Search Engine Optimization, often abbreviated to just SEO, is a mysterious black art which is victim of a lot of lies, guess-work, and intuition, rather than actual science.
The reason why it's difficult to get any hard-and-fast advice in the SEO field is for the very same reason that SEO exists in the first place: Businesses want to rank high in Google for popular search terms which are relevant to their business, but search engines are only interested in delivering the best possible results to their searchers. Obviously, these two can be mutually exclusive: Someone searching for [erectile dysfunction], for example, is likely to want to get neutral information about causes, cures, and anatomy, whereas I'm sure we can all think about a few companies who would rather just flog GENU1NE HERBAL REM3D1ES, or somesuchthing.
An example of what can happen if Google dislkes your site...
In November of 2005, a one of the UK’s largest lead generation companies fell victim of some major changes within Google, known as the Jagger update.
Nobody quite knows what happened, but it is suspected that Google tried a float-and-skim approach: Let all the spam results float to the top, and then remove the top results from the search engines. Something didn’t go to plan, and suddenly the Google index was chock full of spam results.
The lead generation company dropped off the first two pages of Google as a result, and immediately saw a 70% drop in consumer enquiries. The company nearly went into administration, because they made their money on a per-enquiry basis. In December 2005, update Jagger was over, and the company regained its place in the top 10 – with better rankings than ever.
Despite the 6 week drop, the company is now recovering, and is getting 25% more enquiries than before they dropped off the front page of Google for important keywords, but the short-term bottoming-out of the market resulted in the company struggling for a long time afterward.
What is SEO?
Search Engine Optimisation (SEO) is to optimize a web site for the purpose of internet search engines. More than ever, potential customers use search engines to find websites of interest. If they find your website in the first Search Engine Results Page (SERP), this can have a significant impact on the amount of traffic the site gets.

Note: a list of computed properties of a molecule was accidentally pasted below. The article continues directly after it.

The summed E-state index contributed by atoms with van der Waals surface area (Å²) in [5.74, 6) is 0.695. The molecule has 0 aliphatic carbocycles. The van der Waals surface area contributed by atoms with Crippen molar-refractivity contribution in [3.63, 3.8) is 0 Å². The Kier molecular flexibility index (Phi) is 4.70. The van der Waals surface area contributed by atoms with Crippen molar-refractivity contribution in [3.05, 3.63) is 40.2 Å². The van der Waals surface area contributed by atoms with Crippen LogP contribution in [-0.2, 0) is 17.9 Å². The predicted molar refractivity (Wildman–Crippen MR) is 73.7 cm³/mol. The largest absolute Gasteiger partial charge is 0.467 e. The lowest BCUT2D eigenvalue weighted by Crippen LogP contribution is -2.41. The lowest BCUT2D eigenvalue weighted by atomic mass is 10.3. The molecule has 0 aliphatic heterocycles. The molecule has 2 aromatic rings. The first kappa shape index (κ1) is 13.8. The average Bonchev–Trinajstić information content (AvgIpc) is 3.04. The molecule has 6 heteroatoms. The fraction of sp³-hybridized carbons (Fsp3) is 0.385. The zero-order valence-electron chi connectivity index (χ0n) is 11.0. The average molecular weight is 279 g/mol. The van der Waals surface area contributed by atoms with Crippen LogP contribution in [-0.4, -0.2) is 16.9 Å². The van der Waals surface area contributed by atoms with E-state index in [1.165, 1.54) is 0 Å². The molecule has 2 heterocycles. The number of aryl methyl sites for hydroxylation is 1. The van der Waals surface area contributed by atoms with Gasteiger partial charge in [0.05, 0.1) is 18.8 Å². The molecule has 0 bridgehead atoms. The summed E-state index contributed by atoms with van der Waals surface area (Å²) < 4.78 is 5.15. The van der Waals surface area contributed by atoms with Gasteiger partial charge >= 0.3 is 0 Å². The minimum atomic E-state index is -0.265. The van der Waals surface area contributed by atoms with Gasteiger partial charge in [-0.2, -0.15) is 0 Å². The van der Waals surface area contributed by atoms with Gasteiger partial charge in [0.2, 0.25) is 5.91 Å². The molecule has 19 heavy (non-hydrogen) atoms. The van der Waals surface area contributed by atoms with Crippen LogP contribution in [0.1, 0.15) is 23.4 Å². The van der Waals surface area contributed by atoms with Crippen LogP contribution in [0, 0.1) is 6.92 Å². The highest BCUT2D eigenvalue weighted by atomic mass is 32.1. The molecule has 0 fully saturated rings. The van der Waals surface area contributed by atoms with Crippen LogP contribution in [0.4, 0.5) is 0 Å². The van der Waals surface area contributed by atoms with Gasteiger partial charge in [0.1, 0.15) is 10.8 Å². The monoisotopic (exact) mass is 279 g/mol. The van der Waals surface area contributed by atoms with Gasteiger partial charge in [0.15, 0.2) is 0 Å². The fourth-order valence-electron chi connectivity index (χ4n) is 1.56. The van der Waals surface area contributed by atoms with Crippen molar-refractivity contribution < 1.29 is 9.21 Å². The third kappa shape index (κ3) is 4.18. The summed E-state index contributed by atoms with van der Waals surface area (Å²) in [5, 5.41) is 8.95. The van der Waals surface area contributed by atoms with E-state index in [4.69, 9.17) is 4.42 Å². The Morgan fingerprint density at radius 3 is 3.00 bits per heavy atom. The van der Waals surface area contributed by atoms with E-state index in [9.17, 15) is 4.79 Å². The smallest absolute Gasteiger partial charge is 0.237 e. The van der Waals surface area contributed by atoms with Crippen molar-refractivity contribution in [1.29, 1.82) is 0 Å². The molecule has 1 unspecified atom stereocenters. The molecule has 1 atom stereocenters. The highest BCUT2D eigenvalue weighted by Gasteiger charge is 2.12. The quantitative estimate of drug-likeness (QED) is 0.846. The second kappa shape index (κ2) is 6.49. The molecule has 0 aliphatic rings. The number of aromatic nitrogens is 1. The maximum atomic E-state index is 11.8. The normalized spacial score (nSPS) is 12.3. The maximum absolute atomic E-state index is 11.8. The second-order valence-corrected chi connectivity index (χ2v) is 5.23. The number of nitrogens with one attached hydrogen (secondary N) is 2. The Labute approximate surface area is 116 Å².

SEO, then, is essentially a series of tricks and techniques than can be used to boost a site's results in the SERPs, and the goal of good SEO is to increase the visibility of your website for keywords relevant to the business.
Why does a website need SEO?
Normally, the vast majority of website traffic is driven to web sites by search engines. There are several dozen search engines, but there are three main players who represent roughly 80% of all search engine traffic. In order of importance, they are Google, Yahoo and MSN search. If your website is performing badly in one of the Big Three, your traffic will suffer significantly.
Most pages will be available in Google if you get specific enough. The problem is that most internet users are unspecific when they are searching for something. If you do a search for [juggling ball online shopping], you are likely to find an online juggling shop. If you only search for [juggling], for example, you might not be interesting in making a purchase - you may be looking for videos, photographs, or even time management tips.
If you were running an online store selling juggling balls, you might want to rank well for the [juggling ball] search query. This is where SEO comes into action.
Why do the search engines need SEO?
Search engines are extremely good at doing their jobs – technology is continually developing and improving, and Google & co are constantly getting better results. However, there are always limits to how well the results are coming up.
One of the things that impacts a site’s results most strongly is not how relevant the site actually is, but how relevant it is perceived to be by the search engine robots. Put differently: if a site is not adequately optimized, the search engines don't know what it is about.
If we go back to the example above, it may be that the copywriter used "it", "them" and "equipment", instead of "ball", "juggling ball" and "bean bag". The former are stop words that do no good in search results. The latter are keywords, which help the search engines along in doing their job.
How a search engine works
From website to search result is a 4-step process.
Information gathering – A search engine uses an automated programme known as a 'spider'. The spider crawls the web and saves the retrieved content to a database. It also collects any links to other websites, saving them for later. When the finishes gathering the information about one web page, it will go on to the next saved link in the list, and spiders that.
Information indexing – After data has been gathered, another part of the search engine software analyses the data. Through analysis, the search engine ‘knows’ what a page is about, and can subsequently determine how relevant it is, compared to other pages about the same topic.
Information querying – As the user of a search engine, you want to find a piece of information. When you enter a string of words into a search engine, the computer programme queries their database of information, and will try to supply the most relevant information to your query.
Information presentation – Once the search engine has found a set of results that fits the search query, it needs to order it in a logical fashion, to make sure that the page you are most likely to be looking for, shows up. Preferably in the first 10 results of the SERPs.
It's the last two steps which are fiendishly complicated processes: Someone searching for [child] wants a very different type of information from someone who searches for [child prevention], [child abuse], or [prevention of child abuse]. Search engines have to cater for all possible combinations of search terms.